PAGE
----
If work worries regularly give you sleepless nights, you might not want to hear that new research has found an unequivocal link between a lack of sleep and early death.
Academics from University of Warwick in the UK and the Federico II University medical school in Naples, Italy, examined data from 16 studies carried out across the world over the past 25 years which between them covering more than 1.3m people and more than 100,000 deaths.
They found that sleeping consistently for less than six hours a night can cause an early death. In fact, those who generally slept for less than six hours a night were 12 per cent more likely to experience a premature death over a period of 25 years than those who consistently got six to eight hours' sleep.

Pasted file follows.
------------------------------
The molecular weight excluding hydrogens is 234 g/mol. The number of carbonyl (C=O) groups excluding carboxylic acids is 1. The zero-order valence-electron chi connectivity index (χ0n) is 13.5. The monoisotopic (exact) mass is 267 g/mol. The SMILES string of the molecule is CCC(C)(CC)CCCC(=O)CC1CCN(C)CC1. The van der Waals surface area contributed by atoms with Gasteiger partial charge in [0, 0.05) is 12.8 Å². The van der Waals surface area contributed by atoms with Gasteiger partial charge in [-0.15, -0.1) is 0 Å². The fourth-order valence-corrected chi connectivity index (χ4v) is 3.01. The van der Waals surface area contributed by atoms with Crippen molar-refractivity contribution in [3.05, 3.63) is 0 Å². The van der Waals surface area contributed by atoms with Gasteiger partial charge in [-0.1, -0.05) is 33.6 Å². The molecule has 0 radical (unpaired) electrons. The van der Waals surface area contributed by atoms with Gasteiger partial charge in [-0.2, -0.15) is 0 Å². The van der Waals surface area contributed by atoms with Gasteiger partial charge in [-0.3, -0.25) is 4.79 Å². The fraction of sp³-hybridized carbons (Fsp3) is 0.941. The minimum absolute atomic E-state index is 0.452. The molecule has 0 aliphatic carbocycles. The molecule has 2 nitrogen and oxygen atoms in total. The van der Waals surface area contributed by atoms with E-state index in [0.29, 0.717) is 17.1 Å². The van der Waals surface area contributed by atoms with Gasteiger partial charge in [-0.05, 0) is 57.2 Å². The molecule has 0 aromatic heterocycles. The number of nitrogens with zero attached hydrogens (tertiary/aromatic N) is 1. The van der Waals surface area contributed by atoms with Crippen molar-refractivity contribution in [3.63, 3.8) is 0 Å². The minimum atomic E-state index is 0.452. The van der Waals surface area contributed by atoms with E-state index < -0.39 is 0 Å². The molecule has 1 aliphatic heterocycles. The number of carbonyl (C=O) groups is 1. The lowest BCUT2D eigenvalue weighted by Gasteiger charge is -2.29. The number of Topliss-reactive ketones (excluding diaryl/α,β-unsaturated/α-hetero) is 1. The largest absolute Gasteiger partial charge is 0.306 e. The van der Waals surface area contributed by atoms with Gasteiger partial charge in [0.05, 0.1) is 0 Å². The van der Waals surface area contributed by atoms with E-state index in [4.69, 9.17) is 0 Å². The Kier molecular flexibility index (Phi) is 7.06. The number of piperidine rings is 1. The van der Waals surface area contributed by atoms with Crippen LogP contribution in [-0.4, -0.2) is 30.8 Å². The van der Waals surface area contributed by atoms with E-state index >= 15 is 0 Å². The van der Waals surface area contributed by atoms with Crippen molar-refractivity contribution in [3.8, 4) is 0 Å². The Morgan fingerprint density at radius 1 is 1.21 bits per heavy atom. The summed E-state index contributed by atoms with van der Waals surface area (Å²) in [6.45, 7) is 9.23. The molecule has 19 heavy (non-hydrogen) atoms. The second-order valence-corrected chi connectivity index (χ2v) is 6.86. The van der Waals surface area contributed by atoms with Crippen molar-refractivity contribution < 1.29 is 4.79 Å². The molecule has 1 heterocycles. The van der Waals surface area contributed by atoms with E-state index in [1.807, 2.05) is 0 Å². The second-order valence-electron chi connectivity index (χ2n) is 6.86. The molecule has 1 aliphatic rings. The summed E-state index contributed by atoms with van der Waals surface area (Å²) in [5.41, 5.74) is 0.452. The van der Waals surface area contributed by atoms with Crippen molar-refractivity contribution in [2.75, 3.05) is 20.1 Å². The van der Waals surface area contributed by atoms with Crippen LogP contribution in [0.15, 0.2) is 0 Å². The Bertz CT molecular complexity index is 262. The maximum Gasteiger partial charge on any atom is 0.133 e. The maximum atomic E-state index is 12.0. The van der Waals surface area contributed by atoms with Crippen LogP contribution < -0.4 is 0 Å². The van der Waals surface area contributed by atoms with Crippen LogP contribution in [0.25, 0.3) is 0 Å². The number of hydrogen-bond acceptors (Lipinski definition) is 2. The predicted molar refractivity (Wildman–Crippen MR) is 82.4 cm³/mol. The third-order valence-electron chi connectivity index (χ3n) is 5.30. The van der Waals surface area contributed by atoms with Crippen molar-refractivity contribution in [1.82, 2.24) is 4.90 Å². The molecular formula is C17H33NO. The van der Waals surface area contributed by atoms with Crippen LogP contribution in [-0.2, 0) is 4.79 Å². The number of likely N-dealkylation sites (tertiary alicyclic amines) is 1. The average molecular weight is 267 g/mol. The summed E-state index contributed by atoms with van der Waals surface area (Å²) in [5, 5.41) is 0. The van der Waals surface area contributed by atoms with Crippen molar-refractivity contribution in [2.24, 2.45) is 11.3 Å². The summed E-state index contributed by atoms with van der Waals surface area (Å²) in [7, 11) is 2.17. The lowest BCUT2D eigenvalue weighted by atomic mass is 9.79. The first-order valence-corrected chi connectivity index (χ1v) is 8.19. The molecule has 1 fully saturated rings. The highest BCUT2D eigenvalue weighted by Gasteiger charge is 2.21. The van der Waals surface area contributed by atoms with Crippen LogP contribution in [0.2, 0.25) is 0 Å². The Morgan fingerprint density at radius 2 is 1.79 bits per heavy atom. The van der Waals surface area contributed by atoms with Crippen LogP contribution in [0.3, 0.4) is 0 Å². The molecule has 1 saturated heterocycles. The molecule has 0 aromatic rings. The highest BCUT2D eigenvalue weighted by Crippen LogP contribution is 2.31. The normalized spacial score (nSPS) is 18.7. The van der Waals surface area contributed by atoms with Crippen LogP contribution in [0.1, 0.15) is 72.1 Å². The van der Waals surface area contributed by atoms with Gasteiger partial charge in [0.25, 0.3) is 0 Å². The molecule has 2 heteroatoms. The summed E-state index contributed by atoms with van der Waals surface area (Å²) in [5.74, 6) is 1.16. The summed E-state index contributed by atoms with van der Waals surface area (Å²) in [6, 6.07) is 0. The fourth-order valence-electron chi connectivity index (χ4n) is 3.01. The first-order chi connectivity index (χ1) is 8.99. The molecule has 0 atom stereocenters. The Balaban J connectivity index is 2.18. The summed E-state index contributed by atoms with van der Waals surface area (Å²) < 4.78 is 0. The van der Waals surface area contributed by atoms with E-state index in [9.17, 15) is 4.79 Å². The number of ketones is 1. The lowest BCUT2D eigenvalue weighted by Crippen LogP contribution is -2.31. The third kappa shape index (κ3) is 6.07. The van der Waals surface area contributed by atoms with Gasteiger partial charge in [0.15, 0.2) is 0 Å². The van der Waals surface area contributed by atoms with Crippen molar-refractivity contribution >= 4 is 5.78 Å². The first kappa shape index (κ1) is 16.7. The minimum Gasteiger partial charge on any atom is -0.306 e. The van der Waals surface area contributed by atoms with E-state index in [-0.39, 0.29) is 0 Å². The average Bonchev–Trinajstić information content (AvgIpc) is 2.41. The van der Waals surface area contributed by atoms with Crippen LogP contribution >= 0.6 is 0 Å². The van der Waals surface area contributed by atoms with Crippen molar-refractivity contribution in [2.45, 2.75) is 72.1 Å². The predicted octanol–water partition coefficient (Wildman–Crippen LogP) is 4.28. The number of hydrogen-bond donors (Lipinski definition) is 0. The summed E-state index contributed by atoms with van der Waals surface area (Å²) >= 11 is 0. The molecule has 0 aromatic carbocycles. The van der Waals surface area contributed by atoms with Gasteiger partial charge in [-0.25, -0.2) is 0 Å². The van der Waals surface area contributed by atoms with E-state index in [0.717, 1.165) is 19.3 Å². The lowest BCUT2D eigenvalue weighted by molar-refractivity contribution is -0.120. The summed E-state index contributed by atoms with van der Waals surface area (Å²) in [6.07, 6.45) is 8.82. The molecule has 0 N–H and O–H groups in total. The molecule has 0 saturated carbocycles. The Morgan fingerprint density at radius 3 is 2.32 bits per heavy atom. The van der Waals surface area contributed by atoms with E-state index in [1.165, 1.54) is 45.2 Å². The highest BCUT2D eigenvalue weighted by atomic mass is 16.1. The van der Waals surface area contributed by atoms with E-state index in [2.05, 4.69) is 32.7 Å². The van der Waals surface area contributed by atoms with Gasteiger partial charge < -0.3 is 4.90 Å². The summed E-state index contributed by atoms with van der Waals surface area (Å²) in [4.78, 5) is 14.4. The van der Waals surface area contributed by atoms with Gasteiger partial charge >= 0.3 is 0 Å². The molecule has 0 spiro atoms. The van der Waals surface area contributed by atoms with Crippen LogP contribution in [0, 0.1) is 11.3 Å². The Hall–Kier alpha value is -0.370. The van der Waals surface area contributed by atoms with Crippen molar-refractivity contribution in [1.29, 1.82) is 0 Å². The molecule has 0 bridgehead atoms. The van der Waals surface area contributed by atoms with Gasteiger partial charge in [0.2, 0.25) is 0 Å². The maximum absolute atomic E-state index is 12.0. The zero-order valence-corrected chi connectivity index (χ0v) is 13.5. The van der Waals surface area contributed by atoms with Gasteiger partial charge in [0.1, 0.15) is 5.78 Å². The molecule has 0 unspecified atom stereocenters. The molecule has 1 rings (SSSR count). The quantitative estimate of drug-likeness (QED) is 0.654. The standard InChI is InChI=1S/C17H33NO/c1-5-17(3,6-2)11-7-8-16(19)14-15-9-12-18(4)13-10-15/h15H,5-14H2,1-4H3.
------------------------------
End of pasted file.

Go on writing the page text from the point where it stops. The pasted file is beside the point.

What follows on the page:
But too much sleep could also point to problems and underlying ailments, the researchers found.
"Modern society has seen a gradual reduction in the average amount of sleep people take, and this pattern is more common amongst full-time workers, suggesting that it may be due to societal pressures for longer working hours and more shift-work," said the University of Warwick's Professor Francesco Cappuccio.
"On the other hand, the deterioration of our health status is often accompanied by an extension of our sleeping time.
"Consistently sleeping six to eight hours per night may be optimal for health. The duration of sleep should be regarded as an additional behavioural risk factor, or risk marker, influenced by the environment and possibly amenable to change through both education and counselling as well as through measures of public health aimed at favourable modifications of the physical and working environments."